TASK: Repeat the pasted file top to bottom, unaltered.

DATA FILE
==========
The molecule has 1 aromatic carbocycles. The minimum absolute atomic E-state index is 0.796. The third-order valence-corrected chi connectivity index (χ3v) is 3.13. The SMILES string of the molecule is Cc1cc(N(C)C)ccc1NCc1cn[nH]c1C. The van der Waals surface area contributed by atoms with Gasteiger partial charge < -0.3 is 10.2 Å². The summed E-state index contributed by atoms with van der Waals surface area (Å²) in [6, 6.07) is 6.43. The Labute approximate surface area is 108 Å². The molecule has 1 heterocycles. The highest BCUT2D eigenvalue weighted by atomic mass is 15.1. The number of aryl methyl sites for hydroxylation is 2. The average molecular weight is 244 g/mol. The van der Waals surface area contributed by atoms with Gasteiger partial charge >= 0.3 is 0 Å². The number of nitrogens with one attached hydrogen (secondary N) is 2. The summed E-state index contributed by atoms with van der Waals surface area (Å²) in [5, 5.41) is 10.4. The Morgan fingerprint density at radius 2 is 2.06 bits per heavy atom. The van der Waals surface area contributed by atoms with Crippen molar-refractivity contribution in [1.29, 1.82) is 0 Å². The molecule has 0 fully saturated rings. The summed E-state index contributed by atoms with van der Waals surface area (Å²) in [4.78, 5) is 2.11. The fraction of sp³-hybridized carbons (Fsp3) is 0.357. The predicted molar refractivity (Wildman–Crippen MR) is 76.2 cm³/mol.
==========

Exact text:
The molecule has 1 aromatic carbocycles. The minimum absolute atomic E-state index is 0.796. The third-order valence-corrected chi connectivity index (χ3v) is 3.13. The SMILES string of the molecule is Cc1cc(N(C)C)ccc1NCc1cn[nH]c1C. The van der Waals surface area contributed by atoms with Gasteiger partial charge < -0.3 is 10.2 Å². The summed E-state index contributed by atoms with van der Waals surface area (Å²) in [6, 6.07) is 6.43. The Labute approximate surface area is 108 Å². The molecule has 1 heterocycles. The highest BCUT2D eigenvalue weighted by atomic mass is 15.1. The number of aryl methyl sites for hydroxylation is 2. The average molecular weight is 244 g/mol. The van der Waals surface area contributed by atoms with Gasteiger partial charge >= 0.3 is 0 Å². The number of nitrogens with one attached hydrogen (secondary N) is 2. The summed E-state index contributed by atoms with van der Waals surface area (Å²) in [5, 5.41) is 10.4. The Morgan fingerprint density at radius 2 is 2.06 bits per heavy atom. The van der Waals surface area contributed by atoms with Crippen molar-refractivity contribution in [1.29, 1.82) is 0 Å². The molecule has 0 fully saturated rings. The summed E-state index contributed by atoms with van der Waals surface area (Å²) in [4.78, 5) is 2.11. The fraction of sp³-hybridized carbons (Fsp3) is 0.357. The predicted molar refractivity (Wildman–Crippen MR) is 76.2 cm³/mol.